The Great Patriotic War
Amna Malik Vice President, Pakistan-Shanghai Cooperation Organisation Friendship Forum
T he Nazi invasion of the USSR in June 1941 heralded the beginning of the most titanic battle in the history of humanity. The war ended in complete defeat for Nazi Germany less than four years later with the fall of Berlin on May 9, 1941. Over 20,000,000 Soviet citizens and soldiers died in the struggle to liberate the Motherland from the fascist aggressors. Standing squarely in the middle of the Soviet Union’s timeline is the Great Patriotic War, the Russian name for the eastern front of World War II. In recent years historians have tended to give this war less importance than it deserves. The war was more than just an interlude between the ‘prewar’ and ‘postwar’ periods. It changed the lives of hundreds of millions of individuals. For the survivors, it also changed the world in which they lived. During the nineteenth century international trade, lending and migration developed without much restriction. Great empires arose but did not much impede the movement of goods or people. By the twentieth century, however, several newly industrializing countries were turning to economic stability by controlling and diverting trade boundaries. German leaders wanted to insulate Germany from the world by creating a closed trading bloc based on a new empire. To get an empire they launched a naval arms race that ended in Germany’s military and diplomatic encirclement by Britain, France and Russia. To break out of containment they attacked France and Russia and this led to World War I; the war brought deaths and destruction on a previously unimagined scale. World War I undermined the international economic order. The international economy disintegrated into a few relatively closed trading blocs. The British, French and Dutch reorganised their trade on protected colonial lines, but Germany and Italy did not have colonies to exploit. Hitler led Germany back to the dream of an empire in central and eastern Europe; this threatened war with other interested regional powers. Germany’s attacks on CzechoSlovakia, Poland (which drew in France and Britain) and the Soviet Union aimed to create ‘living space’ for ethnic Germans through genocide and resettlement. Italy and the states of the former Austro-Hungarian Empire formed more exclusive trading links. Mussolini wanted the Mediterranean and a share of Africa for Italy, and eventually joined the war on France and Britain to get them. In the interwar years the Soviet Union, largely shut out of western markets, but blessed by a large population and an immense territory, developed within closed frontiers. The Soviet strategy of building ‘socialism in a single country’ showed both similarities and differences in comparison with national economic developments in Germany, Italy and Japan. Among the differences were its inclusive if paternalistic multinational ethic of the Soviet family of nations with the Russians as ‘elder brother’, and the modernising goals that Stalin imposed by decree upon the Soviet economic space. Soviet war preparations began in the 1920s. The context for this decision was the Soviet leadership’s perception of internal and external threats and their knowledge of history. The ‘war scare’ of 1927 reminded them that the government of an economically and militarily backward country could be undermined would immediately accentuate internal tensions with the peasantry who supplied food and military recruits and with the urban workers who would have to tighten their belts. They could not forget the Russian experience of World War I when the industrial mobilisation of a poorly integrated agrarian economy for modern warfare had ended in economic collapse and the overthrow of the government. The possibility of a repetition could only be eliminated by countering internal and external threats simultaneously. Thus, it served to trigger change. In the mid-1930s the abstract threat of war gave way to real threats from Germany and Japan. Soviet war preparations took the form of accelerated war production and ambitious mobilisation planning. In the summer of 1939 Stalin accepted an offer of friendship from Hitler; in August their foreign ministers Molotov and Ribbentrop signed a treaty of trade and non-aggression and In this way Stalin bought two more years of peace. In the summer of 1940 Hitler decided to end the ‘peace’. Having conquered France he found that Britain would not come to terms; the reason, he thought, was that the British were counting on an undefeated Soviet Union in Germany’s rear. He decided to remove the Soviet Union from the equation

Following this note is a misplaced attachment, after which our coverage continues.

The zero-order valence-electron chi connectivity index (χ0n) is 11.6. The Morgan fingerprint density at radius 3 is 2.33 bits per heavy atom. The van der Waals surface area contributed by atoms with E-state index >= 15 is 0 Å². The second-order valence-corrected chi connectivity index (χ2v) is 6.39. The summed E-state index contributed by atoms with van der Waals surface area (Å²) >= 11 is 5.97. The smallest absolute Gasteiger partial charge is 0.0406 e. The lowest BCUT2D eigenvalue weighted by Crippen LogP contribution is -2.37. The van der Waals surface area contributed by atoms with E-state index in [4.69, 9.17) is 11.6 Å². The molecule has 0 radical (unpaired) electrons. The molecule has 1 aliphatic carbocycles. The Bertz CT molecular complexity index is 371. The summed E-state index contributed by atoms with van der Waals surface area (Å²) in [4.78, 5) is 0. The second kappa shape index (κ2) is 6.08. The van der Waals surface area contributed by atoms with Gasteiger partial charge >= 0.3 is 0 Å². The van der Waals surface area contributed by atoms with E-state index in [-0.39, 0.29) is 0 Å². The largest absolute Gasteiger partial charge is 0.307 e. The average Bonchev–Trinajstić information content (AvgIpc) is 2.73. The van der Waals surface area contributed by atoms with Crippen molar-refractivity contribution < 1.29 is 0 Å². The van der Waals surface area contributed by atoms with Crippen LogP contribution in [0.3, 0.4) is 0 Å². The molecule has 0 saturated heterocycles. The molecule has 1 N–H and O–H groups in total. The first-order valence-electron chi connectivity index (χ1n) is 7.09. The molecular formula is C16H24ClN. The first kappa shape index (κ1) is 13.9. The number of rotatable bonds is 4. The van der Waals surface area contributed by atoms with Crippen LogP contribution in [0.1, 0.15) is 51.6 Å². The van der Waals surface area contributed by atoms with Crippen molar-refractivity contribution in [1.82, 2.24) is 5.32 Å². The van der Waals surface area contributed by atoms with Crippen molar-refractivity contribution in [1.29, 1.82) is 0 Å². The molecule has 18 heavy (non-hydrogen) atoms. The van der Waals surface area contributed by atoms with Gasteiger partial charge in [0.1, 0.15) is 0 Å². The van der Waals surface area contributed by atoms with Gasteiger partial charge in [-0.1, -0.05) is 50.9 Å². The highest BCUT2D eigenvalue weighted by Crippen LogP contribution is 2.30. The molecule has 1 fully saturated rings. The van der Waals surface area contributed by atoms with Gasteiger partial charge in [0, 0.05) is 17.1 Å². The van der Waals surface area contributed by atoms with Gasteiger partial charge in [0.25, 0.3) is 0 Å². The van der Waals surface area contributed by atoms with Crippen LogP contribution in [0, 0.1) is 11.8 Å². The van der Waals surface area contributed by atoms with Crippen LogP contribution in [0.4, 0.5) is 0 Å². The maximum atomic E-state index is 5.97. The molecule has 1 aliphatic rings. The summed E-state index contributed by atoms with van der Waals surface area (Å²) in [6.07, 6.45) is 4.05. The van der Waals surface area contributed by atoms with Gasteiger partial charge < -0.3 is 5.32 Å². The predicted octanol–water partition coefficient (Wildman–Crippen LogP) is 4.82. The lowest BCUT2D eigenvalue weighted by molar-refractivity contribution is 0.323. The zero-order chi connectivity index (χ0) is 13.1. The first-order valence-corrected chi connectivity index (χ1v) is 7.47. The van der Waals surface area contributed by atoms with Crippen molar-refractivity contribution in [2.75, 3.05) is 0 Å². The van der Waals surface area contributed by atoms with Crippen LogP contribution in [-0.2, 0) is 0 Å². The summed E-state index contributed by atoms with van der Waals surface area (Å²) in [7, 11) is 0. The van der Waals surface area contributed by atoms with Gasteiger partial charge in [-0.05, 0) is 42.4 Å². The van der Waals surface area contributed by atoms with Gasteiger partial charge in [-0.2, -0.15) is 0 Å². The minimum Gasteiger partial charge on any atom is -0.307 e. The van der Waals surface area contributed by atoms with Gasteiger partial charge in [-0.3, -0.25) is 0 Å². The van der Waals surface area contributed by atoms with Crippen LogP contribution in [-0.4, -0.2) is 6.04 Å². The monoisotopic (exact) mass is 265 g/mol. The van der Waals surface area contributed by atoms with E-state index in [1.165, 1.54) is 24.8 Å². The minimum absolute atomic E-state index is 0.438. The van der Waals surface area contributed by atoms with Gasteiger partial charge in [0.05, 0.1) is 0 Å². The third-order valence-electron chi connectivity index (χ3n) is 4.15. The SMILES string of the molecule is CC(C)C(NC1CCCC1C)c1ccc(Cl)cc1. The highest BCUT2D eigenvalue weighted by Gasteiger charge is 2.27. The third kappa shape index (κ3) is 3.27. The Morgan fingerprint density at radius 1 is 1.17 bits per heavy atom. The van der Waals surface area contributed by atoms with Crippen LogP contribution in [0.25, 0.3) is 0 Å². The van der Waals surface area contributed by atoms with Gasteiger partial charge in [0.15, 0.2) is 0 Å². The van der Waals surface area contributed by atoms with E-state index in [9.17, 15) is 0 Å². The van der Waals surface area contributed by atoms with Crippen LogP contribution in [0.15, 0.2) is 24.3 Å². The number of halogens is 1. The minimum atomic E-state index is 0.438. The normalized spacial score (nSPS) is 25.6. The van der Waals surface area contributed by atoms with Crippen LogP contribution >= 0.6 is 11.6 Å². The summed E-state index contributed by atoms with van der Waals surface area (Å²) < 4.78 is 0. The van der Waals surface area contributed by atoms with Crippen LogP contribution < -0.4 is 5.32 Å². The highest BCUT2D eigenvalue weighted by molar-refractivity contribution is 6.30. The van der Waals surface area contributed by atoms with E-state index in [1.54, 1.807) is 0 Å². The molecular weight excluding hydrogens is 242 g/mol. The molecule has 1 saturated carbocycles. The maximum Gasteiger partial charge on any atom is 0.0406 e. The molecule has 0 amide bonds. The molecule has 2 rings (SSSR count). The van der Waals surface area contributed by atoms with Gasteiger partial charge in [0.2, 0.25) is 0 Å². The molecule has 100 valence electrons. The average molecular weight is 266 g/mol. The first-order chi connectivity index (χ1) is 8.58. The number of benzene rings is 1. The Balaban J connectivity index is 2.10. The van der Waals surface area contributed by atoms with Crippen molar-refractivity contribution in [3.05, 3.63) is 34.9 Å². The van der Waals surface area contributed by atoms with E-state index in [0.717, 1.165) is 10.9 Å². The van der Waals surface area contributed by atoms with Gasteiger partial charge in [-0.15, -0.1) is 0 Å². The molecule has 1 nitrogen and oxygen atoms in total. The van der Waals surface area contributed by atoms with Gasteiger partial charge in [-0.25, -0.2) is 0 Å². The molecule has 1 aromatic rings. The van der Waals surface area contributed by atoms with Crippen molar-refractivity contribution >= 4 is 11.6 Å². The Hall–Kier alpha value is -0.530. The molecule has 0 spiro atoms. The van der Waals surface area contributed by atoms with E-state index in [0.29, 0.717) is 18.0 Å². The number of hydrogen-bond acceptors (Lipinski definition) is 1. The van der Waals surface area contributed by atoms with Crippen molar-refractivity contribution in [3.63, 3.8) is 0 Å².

as quickly as possible; he could then conclude the war in the west and win a German empire in the east at a single stroke. A year later he launched the greatest land invasion force in history against the Soviet Union. The Soviet Union remained at peace with Japan until August 1945, a result of the Red Army’s success in resisting a probing Japanese border incursion in the Far East in the spring and summer of 1939. In June 1941 Hitler ordered his generals to destroy the Red Army and secure most of the Soviet territory in Europe. German forces swept into the Baltic region, Belorussia, the Ukraine, which now incorporated eastern Poland, and Russia itself. Stalin and his armies were taken by surprise. Hundreds of thousands of Soviet troops fell into encirclement. By the end of September, having advanced more than a thousand kilometers on a front more than a thousand kilometers wide, the Germans had captured Kiev, put a stranglehold on Leningrad and were approaching Moscow. The German advance was rapid. But the invaders suffered unexpectedly heavy losses. Moreover, they were met by scorched earth: the retreating defenders removed or wrecked the industries and essential services of the abandoned territories before the occupiers arrived. German supply lines were stretched to the limit and beyond. Desperate resistance denied Hitler his quick victory. Leningrad starved but did not surrender and Moscow was German forces were then destroyed by the Red Army’s defence of Stalingrad and its winter counter-offensive. Their position now untenable, the German forces in the south began a long retreat. In the summer of 1943 Hitler staged his last eastern offensive near Kursk; the German offensive failed and was answered by a more devastating Soviet counter-offensive. The German Army could no longer hope for a stalemate and its eventual expulsion from Russia became inevitable. The Red Army’s journey from The particular Soviet contribution to the Allied war effort day of the war. In Churchill’s words the Red Army ‘tore the guts’ out of the German military machine. For three years it faced approximately 90 per cent of the German vast majority of Allied war deaths, roughly 25 million. In 1945 Stalin declared that the country had passed the ‘test’ of war. Of those alive when war broke out, almost scarred by physical and emotional trauma, by lost families and treasured possessions, and by the horrors they had been caught up in. Moreover the everyday life of most people remained grindingly hard as they laboured in the following years to cover the costs of demobilising the army and industry and rebuilding shattered communities human assets and a quarter to a third of its physical wealth. The simultaneous destruction of physical and human assets normally brings transient losses but not lasting impoverishment. The transient losses arise because the people and assets that remain must be adapted to each other before being recombined and this takes time. Losses of productivity and incomes only persist when the allocation system cannot cope or suffers lasting damage. In the Soviet case the allocation system was undamaged. Economic demobilisation and the reconversion of industry restored civilian output to prewar levels within a single a living nation.